Choose Distribution. Choose a project name. Let's use JoeApp. Choose a folder by navigating to Users/JoeDeveloper/Development/Packages, and clicking Choose. This is the folder where your project will be saved with name JoeApp.pkgproj, and subfolders where your built package will be saved. So now, we have a project named JoeApp.pkgproj in the Packages folder.
We are going to jump ahead to provide an overview of Packages. This is not a complete project, but a skeleton to show you the bones. On the left side, click on the icon labeled "JoeApp" Click on "Payload" near the top.
You should see a display of a partial view of the standard folder hierarchy on a Mac.
The hierarchy initially will show the "Standard Folders" . These folders can't be moved, removed, or renamed.
The object of Packages is to package a set of folders and files to be deployed on the target Macintosh and installed in specific folders. The hierarchy represents the target Mac folders. Repeat: The hierarchy represents the target folders. The app, SuperApp.app, we wish to create an installer for is stored in Users/JoeDeveloper/Development/SourceFiles.
Let's say we wish to store, on our target Mac, our app in a folder under Applications called JoeApp. Ctrl-click on Applications, select New Folder, and enter JoeApp. The installer is now instructed to add a new folder under Applications if one does not exist. Now you can ctrl-click the folder JoeApp.
Click Add files.
Now navigate to our source files: Users/JoeDeveloper/Development/SourceFiles/SuperApp.app
Click Add at the bottom of the dialog.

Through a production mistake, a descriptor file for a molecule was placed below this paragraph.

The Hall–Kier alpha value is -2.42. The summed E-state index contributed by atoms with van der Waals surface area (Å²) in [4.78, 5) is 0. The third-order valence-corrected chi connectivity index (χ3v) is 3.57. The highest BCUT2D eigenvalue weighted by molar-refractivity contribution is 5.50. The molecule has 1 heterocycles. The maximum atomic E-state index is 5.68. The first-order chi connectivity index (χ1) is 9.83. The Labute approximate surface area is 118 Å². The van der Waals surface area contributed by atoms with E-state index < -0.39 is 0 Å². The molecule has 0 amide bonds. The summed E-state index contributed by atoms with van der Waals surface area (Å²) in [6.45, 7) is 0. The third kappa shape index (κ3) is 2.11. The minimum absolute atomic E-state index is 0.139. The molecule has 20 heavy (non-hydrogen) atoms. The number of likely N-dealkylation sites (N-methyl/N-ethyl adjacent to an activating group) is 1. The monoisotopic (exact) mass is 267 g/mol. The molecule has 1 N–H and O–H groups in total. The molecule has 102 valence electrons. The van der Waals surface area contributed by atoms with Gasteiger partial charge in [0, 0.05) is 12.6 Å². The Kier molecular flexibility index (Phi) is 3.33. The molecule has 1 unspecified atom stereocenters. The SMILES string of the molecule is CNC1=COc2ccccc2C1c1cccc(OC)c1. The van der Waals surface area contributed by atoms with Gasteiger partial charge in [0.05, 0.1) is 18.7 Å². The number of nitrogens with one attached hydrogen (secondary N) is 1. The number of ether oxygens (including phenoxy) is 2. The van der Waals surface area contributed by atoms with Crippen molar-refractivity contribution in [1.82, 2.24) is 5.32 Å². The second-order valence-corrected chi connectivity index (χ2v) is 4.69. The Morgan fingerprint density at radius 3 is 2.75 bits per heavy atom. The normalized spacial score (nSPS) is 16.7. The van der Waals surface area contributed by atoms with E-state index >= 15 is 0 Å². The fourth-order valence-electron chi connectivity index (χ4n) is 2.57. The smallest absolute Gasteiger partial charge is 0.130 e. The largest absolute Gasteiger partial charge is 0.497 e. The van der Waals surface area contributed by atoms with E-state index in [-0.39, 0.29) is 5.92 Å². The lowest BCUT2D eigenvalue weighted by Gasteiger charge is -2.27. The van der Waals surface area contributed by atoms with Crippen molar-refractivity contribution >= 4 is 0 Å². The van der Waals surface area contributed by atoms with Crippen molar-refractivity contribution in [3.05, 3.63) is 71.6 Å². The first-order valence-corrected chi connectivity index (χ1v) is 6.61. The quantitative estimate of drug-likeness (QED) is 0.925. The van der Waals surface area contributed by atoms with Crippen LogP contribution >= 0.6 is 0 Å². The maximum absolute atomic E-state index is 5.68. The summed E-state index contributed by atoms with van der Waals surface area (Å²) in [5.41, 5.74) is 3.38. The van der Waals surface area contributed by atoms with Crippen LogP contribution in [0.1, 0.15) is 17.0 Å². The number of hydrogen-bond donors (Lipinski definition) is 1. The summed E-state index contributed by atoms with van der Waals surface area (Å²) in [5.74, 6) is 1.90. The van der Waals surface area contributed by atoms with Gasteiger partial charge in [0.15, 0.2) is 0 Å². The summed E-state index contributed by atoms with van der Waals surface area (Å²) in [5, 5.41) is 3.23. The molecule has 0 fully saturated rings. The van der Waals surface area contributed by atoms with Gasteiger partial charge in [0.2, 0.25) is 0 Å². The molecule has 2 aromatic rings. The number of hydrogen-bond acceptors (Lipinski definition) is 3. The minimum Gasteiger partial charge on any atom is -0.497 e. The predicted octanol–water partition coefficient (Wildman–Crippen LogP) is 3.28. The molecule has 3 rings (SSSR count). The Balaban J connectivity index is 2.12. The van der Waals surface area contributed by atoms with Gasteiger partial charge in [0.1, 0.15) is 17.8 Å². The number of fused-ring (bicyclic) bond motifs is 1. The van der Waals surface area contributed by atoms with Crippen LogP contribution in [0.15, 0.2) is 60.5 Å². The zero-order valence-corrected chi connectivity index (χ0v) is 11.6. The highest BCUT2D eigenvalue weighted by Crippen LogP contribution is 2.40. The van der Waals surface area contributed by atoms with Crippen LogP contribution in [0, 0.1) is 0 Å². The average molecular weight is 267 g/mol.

We have now instructed Packages to take the file, SuperApp.app from the source files on our Mac and install it in Applications/JoeApp folder on the target Mac, creating the folder 'JoeApp' if it does not exist already.
In the graphic above, you can see the source and destination. In this instance, you can see the file source and destination displayed in the Payload hierarchy. You can also see the attributes & permissions. You MUST set these correctly. Remember, you may need to programmatically update the file, or uninstall the file. Don't block those actions by setting permissions wrong.
This is the basic operation of taking files from our Mac, packaging them, and installing to our user's Mac and placing them in the proper location. Packages will be set to produce a flat .pkg file. The user's Mac will run the Installer.app when that package (.pkg) is double-clicked on the user's Mac, and place the files in the proper location. Simple. There's more to Packages that you will learn later.